Thoracoscopic view revealed the pulmonary cyst filled with a clot and 650 ml of bloody effusion (Fig. 3). We performed wedge resection of the affected mass mainly arisen from the middle lobe. No intraoperative frozen section examination was performed. There were no other obvious bleeding points. The operation time was 102 min and the blood loss was 5 ml. The pathological findings revealed an emphysematous bulla filled with a blood clot with an alveolar hemorrhage. The cause of the bleeding remained uncertain because there were no neoplastic lesions with any specific blood vessels involved in the resected specimen. The postoperative course was uneventful and the patient was discharged on the 3rd postoperative day. A direct oral anticoagulant (DOAC) was administered thereafter. She currently remains disease-free at 2 months after the operation.

Fig. 3
figure3

A thoracoscopic view revealed a pulmonary cyst filled with a clot and bloody effusion (arrowheads)

Comments

Our case exhibited two important issues. The first was that an intrapulmonary hemorrhage, other than a hemothorax, could occur as an anticoagulant-related bleeding event. Warfarin is one of the leading causes of drug-related adverse events [1,2,3], and its effect is influenced by several factors such as a genetic variation and drug interactions with a narrow therapeutic range by which bleeding events could occur. It could involve gastrointestinal, urinary tract, and intracranial bleeding, whereas thoracic hemorrhages are rare, with only a few cases having been reported to date [2, 4,5,6,7]. Most cases in the literature manifested as a hemothorax associated with trauma, and to the best of our knowledge, this is the first report of a nontraumatic intrapulmonary hemorrhage during warfarin therapy. The etiology of the sudden hemorrhage in our case was unclear and without a history of trauma or the concomitant use of any suspected drugs, which may have interacted with warfarin. An additional precise interview of the patient failed to identify any interpretable contributing factors such as a relevant diet.

The second point was that a hemorrhage inside a pulmonary cyst could manifest as a mass, without a diffuse opacity, in cases with a typical alveolar hemorrhage on radiography. While a neoplastic lesion was raised as a differential diagnosis during the initial workup, warfarin use with a prolonged PT-INR and the pulmonary cyst visualized on the CT scan 15 years prior made a diagnosis of a drug-related hemorrhage in the present case. We thoracic surgeons should be aware of the possibility that an intrapulmonary hemorrhage could manifest with such an atypical radiological finding in patients with pre-existing pulmonary cysts.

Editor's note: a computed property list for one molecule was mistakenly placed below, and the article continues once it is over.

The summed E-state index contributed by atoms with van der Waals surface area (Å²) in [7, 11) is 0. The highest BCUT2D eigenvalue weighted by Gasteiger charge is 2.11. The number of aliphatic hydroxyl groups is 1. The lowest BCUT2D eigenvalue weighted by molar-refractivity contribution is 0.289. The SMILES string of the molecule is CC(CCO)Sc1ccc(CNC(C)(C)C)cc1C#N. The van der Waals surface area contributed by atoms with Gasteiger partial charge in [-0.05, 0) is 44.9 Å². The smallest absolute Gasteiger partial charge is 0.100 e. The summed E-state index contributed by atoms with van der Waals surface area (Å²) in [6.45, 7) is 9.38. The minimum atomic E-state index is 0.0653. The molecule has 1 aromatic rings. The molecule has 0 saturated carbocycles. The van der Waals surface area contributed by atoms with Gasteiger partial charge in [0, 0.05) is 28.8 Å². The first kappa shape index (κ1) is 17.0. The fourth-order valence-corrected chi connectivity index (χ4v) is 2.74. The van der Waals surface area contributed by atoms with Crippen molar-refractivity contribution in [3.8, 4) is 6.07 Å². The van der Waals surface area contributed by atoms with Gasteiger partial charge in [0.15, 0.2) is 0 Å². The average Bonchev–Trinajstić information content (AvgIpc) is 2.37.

Evacuation of a bloody effusion is essential for a thoracic hemorrhage mainly because the retained clot could cause subsequent empyema [8, 9]. While an adequate tube thoracostomy might be sufficiently effective in most cases, a surgical debridement was required in the present case because the intrapulmonary hemorrhage was more significant than a hemothorax. With a prompt reversal of warfarin, the affected area was successfully resected and there have been no bleeding events even after the administration of DOACs to date.

Conclusions

Warfarin-related thoracic hemorrhages other than a hemothorax could manifest as a pulmonary mass on radiography in patients with a pre-existing pulmonary cyst. History taking especially for anticoagulant medications and a precise assessment of the past images are crucial for a correct diagnosis. Once an intrapulmonary cystic hemorrhage becomes evident, prompt withdrawal and reversal of warfarin and a surgical resection are required to prevent a worsening hemorrhage and subsequent infection.

Availability of data and materials

Not applicable.

Abbreviations

PT-INR:

Prothrombin time/international normalized ratio

CT:

Computed tomography

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Acknowledgements

We thank Mr. John Martin for his proof-reading of the manuscript.

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HT wrote this paper. The authors read and approved the final manuscript.

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Correspondence to Hiroyuki Tsuchida.

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Tsuchida, H., Fujikawa, R., Nakamura, H. et al. Nontraumatic warfarin-related intrapulmonary hemorrhage presenting as a lung mass. surg case rep 6, 70 (2020). https://doi.org/10.1186/s40792-020-00830-z

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Keywords

  • Warfarin
  • Intrapulmonary hemorrhage
  • Anticoagulation
  • Bleeding events